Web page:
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Chinese Arts Students into Panic Mode after Failing to Register for Exams Amid Announced Reforms

“The collapse of one app is affecting our entire future.”

Boyu Xiao

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Thousands of Chinese arts students have been unable to register for their upcoming exams this week, leading to great anger on social media. Now that China’s examination system is undergoing changes that will affect students majoring in arts, many fear that this was their last chance of ensuring a place at the higher education system they were aiming for.

This week, thousands of Chinese art undergraduates have gone into full panic mode for not being able to register for their upcoming exams.

The college enrollment procedures for students planning to major in ‘arts’ (covering fields of music, painting, dancing, design, film & TV, etc.) is different from students within other fields; those majoring in arts have to complete a college-level exam along with a provincial-level exam before taking the National College Entrance Examination (NCEE), commonly known as Gaokao.

On January 6th, allegedly around 700,000 students who tried to register for their college-level exam through the Yishisheng (艺术升) registration app found the system unresponsive, making the issue a trending topic on Chinese social media.

The hashtag “700,000 Arts Exam Candidates Lose Registration Qualification” (#70万艺考生丧失报名资格#) received more than 150 million views on Weibo at time of writing, with many students being angered and stressed, saying that “the collapse of one app is affecting our entire future.” At time of writing, it is not sure how the reports have come up with the 700,000 number, although it is probable that this is based on numbers of previous years, or based on the number of people taking the provincial-level exams (this link for reference).

 

What’s the Deal with Chinese Art Students?

 

The Gaokao (高考) or China’s National Higher Education Entrance Examination is well-known for being notoriously tough and super competitive. Every summer, millions of Chinese undergraduates take the exams for two days in a row or longer, depending on the major they are applying for and the provinces they are registered in. The result of this annual exam is set as the common entry criterion reference for university admission.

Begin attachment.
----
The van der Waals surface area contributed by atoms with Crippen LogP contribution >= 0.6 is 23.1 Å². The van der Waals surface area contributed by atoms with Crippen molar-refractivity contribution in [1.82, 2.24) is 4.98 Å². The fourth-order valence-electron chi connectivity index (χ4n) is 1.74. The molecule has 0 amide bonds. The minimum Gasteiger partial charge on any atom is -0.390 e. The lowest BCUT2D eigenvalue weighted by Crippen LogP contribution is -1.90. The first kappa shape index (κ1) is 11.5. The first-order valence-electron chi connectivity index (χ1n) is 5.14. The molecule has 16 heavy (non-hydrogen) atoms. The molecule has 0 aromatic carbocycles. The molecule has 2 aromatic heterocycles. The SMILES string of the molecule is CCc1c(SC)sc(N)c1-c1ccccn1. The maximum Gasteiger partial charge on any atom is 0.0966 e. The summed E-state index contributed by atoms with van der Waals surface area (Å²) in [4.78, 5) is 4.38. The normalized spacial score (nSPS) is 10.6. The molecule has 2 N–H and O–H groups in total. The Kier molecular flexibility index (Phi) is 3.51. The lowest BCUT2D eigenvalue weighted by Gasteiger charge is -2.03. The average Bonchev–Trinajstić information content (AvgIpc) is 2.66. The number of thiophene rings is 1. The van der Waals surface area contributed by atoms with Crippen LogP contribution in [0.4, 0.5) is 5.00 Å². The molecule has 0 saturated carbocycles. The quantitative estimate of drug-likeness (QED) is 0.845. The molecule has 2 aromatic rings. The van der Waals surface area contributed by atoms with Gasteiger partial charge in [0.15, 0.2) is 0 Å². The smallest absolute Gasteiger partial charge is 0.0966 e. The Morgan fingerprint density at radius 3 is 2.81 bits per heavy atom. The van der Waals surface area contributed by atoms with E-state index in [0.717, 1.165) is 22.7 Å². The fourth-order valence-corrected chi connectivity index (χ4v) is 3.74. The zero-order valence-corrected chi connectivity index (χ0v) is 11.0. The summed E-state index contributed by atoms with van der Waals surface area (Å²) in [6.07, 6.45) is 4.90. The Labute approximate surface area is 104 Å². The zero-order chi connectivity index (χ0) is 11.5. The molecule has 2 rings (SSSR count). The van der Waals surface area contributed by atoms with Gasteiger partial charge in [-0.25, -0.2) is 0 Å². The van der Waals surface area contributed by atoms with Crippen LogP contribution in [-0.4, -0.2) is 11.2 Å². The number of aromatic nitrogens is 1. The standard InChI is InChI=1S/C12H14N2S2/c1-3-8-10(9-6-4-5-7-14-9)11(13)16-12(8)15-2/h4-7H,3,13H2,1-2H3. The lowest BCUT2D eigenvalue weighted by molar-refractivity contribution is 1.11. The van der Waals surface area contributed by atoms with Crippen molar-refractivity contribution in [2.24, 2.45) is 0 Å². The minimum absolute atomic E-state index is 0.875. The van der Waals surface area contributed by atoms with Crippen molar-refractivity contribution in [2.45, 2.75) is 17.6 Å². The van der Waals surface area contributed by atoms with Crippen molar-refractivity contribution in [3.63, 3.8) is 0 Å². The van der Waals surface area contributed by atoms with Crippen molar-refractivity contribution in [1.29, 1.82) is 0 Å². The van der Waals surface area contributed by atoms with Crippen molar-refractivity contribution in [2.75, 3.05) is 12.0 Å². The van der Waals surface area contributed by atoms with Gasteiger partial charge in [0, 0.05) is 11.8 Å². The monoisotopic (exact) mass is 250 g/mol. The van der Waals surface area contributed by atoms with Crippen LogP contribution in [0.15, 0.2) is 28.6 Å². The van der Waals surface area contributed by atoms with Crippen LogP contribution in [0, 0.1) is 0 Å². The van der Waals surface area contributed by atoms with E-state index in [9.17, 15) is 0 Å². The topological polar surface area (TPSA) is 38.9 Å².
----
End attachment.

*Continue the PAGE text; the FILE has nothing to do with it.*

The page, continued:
For students specializing in arts, their journey to the Gaokao examinations already starts earlier in the year. Arts students take the college-level supplementary exam (known as xiaokao 校考 or jiashi 加试), for which they have to register separately. All art students are also required to participate in the provincial exams (liankao 联考 or tongkao 统考), where their understanding of basic art knowledge and relevant art skills will be tested.

Only students who have passed these provincial exams will receive the certification that is needed in order to take the exams in June.

Image via http://news.southcn.com.

The extra challenge also provides extra opportunities for art students. Different from other students, art students’ final score is based on multiple grades, namely that of the aforementioned (1) supplementary university exam (校考), (2) the combined arts exam (联考), and (3) the gaokao (高考). Every art student is required to pass the combined arts exam, but have the benefit that most universities set relatively lower requirements for their gaokao scores once they have passed.

Once these art students are admitted to universities, their department choices, however, are not limited to arts per se. Arts students are thus sometimes labeled as being ‘opportunists,’ who allegedly take an ‘easy route’ to enter top-level universities.

The “Art exam” is not the “Easy Exam” (imagevia Sohu.com)

But the idea that the arts route is the easy route is often debunked in Chinese media and on social media, where it is argued that arts students have to work harder to invest in their field of specialty, and therefore are doing anything but taking the ‘easier’ road into their higher education career.